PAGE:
5 tips for looking like you know wine

In the past, evenings at Corentin were a safe bet, in all simplicity. Laughs, friends. And beer. But here it is: with the help of age and in his thirties, “Coco” has abandoned the binouze of student evenings for wine, and we are never completely serene on his sofa again. We don’t know what to say when he makes us taste “his best bottle”, with in his eyes the expectation of a comment. We no longer understand him when he speaks of “variety” or “round wine”. And we hesitate for long minutes, alone in the supermarket, when he asks everyone to bring back a bottle.

Like us, millions of you are lost at the fateful moment of talking about wine. So 20 minutes takes care of everything, and contacted three experts to educate us and never be a sucker again at Corentin. Here are their tips.

When you are served wine

If you can drink it to the dregs, you don’t hold the chalice in your hands. This can warm the wine and cause it to lose many of its subtleties. Bottom or top of the foot, that’s up to you, says Ewa Crétois, communication manager specializing in wine and spirits. And as long as we are there in the gestures to avoid: no, we do not put ice cubes, even in the rosé, bunch of foufous.

Another very common mistake: thinking that when you are given a taste of the bottle before serving it, you are being asked your opinion on the wine in question. No way ! (the winegrower/caviste/restaurateur doesn’t really care). What you want to know is if the beverage has not deteriorated – for example if it tastes like cork.

More ambitious, you can shine by looking at the color of the liquid. A young red wine generally has purple reflections on the edges, and amber if it is old, schematizes France Gerbal Médalle, wine geographer and wine tourism specialist. A young white will approach yellow-green edges, rather golden if it is old. And generally, a young wine will be strong, while an old wine tends to be thinner and lighter.

On the other hand, we do not recommend overdoing it if you are a beginner. There is therefore no need to swirl the wine or taste it by leaving it in the mouth for too long. “When in doubt, it’s better not to do enough than to make too much of it, it’s quickly spotted,” explains Ewa Crétois.

The vocabulary to adopt

“Build up your vocabulary, Robert” Again, nothing very rocket science, you just have to metaphorize your first impressions. Thus, we will not say that a wine is “less strong when it is old”, but “that it has mellowed with age”, even “that it is round” (it is wiser therefore it rounds the angles), indicates France Gerbal Médalle. So to your finest feathers!

Two terms – techniques – nevertheless remain unavoidable. The grape variety, which defines the type of grape used to make the wine. Each variety of grape variety will bring its own taste and its particularities. And tannin (or tannin, both spellings work), with its derivative “a tannic wine”, which only concerns red wines. Quick definition: tannin is a more or less present plant molecule. What you need to remember is that the more tannins are present in the wine, the darker it will be. A very tannic wine is simply a wine with a lot of tannins.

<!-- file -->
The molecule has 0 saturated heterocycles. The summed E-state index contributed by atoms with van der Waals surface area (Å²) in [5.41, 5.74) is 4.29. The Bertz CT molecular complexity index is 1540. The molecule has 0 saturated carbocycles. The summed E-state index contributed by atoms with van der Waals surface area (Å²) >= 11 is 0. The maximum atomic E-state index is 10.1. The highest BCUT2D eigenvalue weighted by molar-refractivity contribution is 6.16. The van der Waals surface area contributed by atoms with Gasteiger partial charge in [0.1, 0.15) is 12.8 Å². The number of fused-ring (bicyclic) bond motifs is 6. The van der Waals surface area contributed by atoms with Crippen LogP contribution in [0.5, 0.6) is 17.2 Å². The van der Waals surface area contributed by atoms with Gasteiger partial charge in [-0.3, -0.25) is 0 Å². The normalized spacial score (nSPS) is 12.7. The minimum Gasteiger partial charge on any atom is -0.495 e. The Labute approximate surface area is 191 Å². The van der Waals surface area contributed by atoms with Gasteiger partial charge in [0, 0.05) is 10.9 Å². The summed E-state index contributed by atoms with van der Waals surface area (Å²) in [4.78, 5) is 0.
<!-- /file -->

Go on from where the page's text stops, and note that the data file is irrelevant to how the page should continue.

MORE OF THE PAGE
Phrases to shine

Hugo Millet, oenologist from the Abbaye de Lérins, has concocted two or three sentences for us to place at the table:

  • “With the heat wave, the wine was not chaptalized. »

Chaptalization is the act of adding sugar to grape juice that has not yet fermented, so that it is transformed into alcohol. It is less and less necessary with climate change and rising temperatures.

  • “No blends, it’s a single varietal”

A monocépage is, as its name suggests, a wine made from a single variety of grapes.

  • “We wouldn’t do a little vertical? »

Said of a tasting where the same cuvée is drunk over several vintages

Wines a bit original

All this effort will be for naught if you then make an impersonal choice with an all-purpose wine, typically a Côte du Rhône or a Bordelais, proving to the world that you are as unoriginal as those who put Argentina as World Cup favourite.

So we’re going to look for some new sensations. “The white wines of the Côtes de Gascogne, in particular the Saint Monts, lead to discovery and a real pleasant surprise. On the reds, there are some specific grape varieties in the South-West, you can introduce an amateur to the wines of Cahors, a Malec grape variety, a Gaillac or a Tanat de Madiran”, advises France Gerbal Médalle. You can also have a wine from there.Abbaye de Lérins of our dear Hugo, the latter having been very friendly with us.

Also important to remember: you have the right to like any wine – yes, even rosés. “You shouldn’t be ashamed of any preference, wine is a matter of taste, and taste is subjective. There is no hierarchy If you like a wine, drink it”, reassures Ewa Crétois.

Do not be afraid !

All these tips should help you get by at Corentin or elsewhere. But after these few Sioux tricks, it is important not to put too much pressure on yourself, remind our three experts. Because if the wine maintains its mystery and its very own codes, not without pleasure, it remains an accessible environment.

The final word for Hugo Millet: “Wine is above all a product that we take pleasure in tasting with friends. And with which the most important question remains ”Do we like this bottle, or not?”. Afterwards, everyone does it with their words and their subjectivity. »

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